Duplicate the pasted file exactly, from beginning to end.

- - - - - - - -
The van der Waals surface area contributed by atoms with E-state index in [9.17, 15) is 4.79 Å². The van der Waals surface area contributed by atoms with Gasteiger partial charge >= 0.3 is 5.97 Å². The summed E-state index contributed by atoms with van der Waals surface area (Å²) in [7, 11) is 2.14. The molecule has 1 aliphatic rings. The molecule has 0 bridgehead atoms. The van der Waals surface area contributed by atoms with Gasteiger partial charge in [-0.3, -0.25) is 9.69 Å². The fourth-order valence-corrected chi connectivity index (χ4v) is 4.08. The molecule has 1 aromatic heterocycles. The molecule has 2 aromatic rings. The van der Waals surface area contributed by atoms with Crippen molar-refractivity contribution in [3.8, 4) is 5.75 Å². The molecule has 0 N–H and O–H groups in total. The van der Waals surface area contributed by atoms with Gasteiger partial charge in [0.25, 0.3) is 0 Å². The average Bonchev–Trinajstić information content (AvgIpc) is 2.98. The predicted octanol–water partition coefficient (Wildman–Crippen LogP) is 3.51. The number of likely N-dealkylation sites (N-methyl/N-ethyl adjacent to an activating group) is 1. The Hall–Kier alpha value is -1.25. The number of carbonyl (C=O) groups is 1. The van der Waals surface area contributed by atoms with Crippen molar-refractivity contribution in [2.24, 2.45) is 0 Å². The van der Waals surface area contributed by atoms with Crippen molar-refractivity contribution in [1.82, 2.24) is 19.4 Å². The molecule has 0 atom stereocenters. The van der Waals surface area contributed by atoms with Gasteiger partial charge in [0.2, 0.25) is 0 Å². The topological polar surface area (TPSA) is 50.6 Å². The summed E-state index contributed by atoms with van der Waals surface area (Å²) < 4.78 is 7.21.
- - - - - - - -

The van der Waals surface area contributed by atoms with E-state index in [9.17, 15) is 4.79 Å². The van der Waals surface area contributed by atoms with Gasteiger partial charge >= 0.3 is 5.97 Å². The summed E-state index contributed by atoms with van der Waals surface area (Å²) in [7, 11) is 2.14. The molecule has 1 aliphatic rings. The molecule has 0 bridgehead atoms. The van der Waals surface area contributed by atoms with Gasteiger partial charge in [-0.3, -0.25) is 9.69 Å². The fourth-order valence-corrected chi connectivity index (χ4v) is 4.08. The molecule has 1 aromatic heterocycles. The molecule has 2 aromatic rings. The van der Waals surface area contributed by atoms with Crippen molar-refractivity contribution in [3.8, 4) is 5.75 Å². The molecule has 0 N–H and O–H groups in total. The van der Waals surface area contributed by atoms with Gasteiger partial charge in [0.25, 0.3) is 0 Å². The average Bonchev–Trinajstić information content (AvgIpc) is 2.98. The predicted octanol–water partition coefficient (Wildman–Crippen LogP) is 3.51. The number of likely N-dealkylation sites (N-methyl/N-ethyl adjacent to an activating group) is 1. The Hall–Kier alpha value is -1.25. The number of carbonyl (C=O) groups is 1. The van der Waals surface area contributed by atoms with Crippen molar-refractivity contribution in [2.24, 2.45) is 0 Å². The van der Waals surface area contributed by atoms with Crippen molar-refractivity contribution in [1.82, 2.24) is 19.4 Å². The molecule has 0 atom stereocenters. The van der Waals surface area contributed by atoms with Gasteiger partial charge in [0.2, 0.25) is 0 Å². The topological polar surface area (TPSA) is 50.6 Å². The summed E-state index contributed by atoms with van der Waals surface area (Å²) < 4.78 is 7.21.